According to new research from the University of Oxford Centre for Suicide Research, people who inflict self-harm are more likely to die prematurely.
Lead study author Keith Hawton assessed 30,000 individuals who attended the emergency department in Oxford, Manchester and Derby between 2000 and 2007. Researchers took note of self-poisoning or self-injury, and assessed premature deaths and years of life lost.
During the study more than 1,800 individuals died during the course of the six-year follow up. Individuals died from either natural causes or external causes. Eternal causes were defined as suicides, accidental poisonings, and accidents other than poisoning.
The study revealed individuals who inflict self-harm are three times more likely to die prematurely, compared to the general population. Accidental poisoning was the most common cause of premature death. Additionally, researchers found deaths due to natural causes were two to 7.5 times greater than what was hypothesized. Many of the deaths due to natural causes were alcohol-related.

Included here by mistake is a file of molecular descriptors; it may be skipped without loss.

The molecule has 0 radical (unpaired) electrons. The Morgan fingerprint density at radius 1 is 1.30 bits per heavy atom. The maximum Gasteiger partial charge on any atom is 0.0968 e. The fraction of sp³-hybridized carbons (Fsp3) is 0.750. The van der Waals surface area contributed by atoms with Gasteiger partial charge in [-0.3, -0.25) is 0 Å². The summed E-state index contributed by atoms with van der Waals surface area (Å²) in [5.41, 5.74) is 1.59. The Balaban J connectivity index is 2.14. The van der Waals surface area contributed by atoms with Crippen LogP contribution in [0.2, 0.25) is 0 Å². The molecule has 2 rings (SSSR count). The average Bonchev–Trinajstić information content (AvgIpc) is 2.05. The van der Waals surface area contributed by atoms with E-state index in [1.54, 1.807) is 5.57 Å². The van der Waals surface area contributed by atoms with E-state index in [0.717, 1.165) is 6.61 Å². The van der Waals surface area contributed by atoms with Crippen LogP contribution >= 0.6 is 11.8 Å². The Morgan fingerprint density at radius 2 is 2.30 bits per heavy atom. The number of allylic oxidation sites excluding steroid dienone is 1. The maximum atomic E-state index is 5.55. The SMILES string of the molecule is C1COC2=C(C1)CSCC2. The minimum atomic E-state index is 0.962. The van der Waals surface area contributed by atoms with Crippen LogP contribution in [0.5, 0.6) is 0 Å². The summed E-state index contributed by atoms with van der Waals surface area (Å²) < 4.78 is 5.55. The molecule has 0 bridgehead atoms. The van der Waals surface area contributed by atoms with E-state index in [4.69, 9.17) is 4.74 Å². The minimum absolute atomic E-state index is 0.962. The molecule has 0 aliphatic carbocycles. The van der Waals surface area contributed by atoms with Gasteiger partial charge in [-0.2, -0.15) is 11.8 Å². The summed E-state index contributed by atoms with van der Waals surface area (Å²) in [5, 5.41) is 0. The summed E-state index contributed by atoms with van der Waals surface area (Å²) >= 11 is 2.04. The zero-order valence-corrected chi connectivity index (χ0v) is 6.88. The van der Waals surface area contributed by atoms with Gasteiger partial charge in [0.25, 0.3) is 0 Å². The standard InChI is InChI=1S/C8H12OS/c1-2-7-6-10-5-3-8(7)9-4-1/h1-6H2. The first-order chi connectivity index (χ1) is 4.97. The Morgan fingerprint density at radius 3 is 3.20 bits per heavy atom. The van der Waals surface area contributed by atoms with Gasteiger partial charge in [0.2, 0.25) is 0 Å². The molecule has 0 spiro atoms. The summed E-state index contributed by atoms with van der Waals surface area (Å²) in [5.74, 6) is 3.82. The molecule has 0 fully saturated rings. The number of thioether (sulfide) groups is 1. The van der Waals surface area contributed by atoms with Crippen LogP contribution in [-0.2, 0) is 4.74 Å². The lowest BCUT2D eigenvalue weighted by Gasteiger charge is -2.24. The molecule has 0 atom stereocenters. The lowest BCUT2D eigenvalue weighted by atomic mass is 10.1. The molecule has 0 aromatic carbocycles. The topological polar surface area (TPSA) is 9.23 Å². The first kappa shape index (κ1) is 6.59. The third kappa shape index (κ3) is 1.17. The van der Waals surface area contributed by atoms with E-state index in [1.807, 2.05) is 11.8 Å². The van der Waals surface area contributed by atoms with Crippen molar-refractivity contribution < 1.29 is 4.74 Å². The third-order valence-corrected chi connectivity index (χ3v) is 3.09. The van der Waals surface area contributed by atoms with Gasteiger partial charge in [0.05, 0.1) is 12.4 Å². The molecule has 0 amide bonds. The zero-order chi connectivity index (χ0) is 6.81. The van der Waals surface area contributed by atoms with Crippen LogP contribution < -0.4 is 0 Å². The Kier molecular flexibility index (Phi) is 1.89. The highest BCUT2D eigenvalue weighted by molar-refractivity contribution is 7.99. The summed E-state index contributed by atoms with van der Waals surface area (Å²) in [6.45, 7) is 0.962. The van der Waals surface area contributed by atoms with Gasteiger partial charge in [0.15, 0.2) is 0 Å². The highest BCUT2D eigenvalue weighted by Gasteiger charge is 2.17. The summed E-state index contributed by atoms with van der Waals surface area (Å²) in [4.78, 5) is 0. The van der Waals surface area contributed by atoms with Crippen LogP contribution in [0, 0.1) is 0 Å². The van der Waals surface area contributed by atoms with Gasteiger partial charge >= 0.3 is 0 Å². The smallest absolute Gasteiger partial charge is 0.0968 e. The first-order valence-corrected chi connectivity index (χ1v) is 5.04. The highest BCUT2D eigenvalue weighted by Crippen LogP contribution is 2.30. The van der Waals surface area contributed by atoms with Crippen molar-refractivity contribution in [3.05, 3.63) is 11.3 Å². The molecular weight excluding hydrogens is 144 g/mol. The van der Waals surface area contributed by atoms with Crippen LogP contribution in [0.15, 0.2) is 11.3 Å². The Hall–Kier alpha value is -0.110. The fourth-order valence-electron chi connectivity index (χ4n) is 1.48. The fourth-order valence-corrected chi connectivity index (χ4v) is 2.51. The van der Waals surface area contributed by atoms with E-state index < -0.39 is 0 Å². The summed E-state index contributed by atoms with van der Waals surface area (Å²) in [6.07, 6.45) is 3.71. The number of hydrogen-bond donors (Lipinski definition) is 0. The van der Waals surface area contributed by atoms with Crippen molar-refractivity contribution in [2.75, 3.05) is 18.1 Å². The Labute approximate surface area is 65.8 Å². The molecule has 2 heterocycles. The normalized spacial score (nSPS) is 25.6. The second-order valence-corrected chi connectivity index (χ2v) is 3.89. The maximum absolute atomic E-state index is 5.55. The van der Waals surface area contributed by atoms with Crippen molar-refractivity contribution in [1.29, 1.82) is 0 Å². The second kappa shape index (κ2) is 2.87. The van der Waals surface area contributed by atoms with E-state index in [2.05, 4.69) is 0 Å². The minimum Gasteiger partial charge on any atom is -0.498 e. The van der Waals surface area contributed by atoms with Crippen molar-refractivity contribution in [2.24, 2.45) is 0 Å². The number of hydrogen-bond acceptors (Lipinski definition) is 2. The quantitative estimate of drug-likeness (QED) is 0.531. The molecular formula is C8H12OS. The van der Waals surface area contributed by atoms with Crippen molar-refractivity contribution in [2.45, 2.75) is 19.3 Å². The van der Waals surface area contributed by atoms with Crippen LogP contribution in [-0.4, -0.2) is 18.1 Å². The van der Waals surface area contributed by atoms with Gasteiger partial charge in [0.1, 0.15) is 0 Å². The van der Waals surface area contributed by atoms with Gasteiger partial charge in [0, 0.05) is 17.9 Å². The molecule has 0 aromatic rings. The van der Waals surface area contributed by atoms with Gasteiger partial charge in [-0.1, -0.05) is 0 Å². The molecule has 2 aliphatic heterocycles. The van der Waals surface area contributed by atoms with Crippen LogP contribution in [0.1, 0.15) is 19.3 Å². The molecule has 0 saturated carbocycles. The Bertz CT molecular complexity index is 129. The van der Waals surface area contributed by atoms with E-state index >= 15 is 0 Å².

Furthermore, the risks of premature death from natural causes are closely associated to socioeconomic status.
"Our study confirms that the increase in premature death among people who self-harm is not limited to suicide or other external causes, but includes dying prematurely from a wide variety of natural causes such as diseases of the circulatory and digestive systems which accounted for a third of deaths in our study", Hawton said. "Our findings have significant public health implications, and emphasize the importance of assessing physical health as well as psychosocial problems as part of standard checks when individuals present with self-harm."
Hawton hopes this study encourage policy makers to look for new models of service delivery to meet patients' diverse needs.
This study was published in the journal Lancet.
If you or anyone you know may be inflicting self-harm or have considered suicide contact the national suicide prevention lifeline at (800) 273-8255.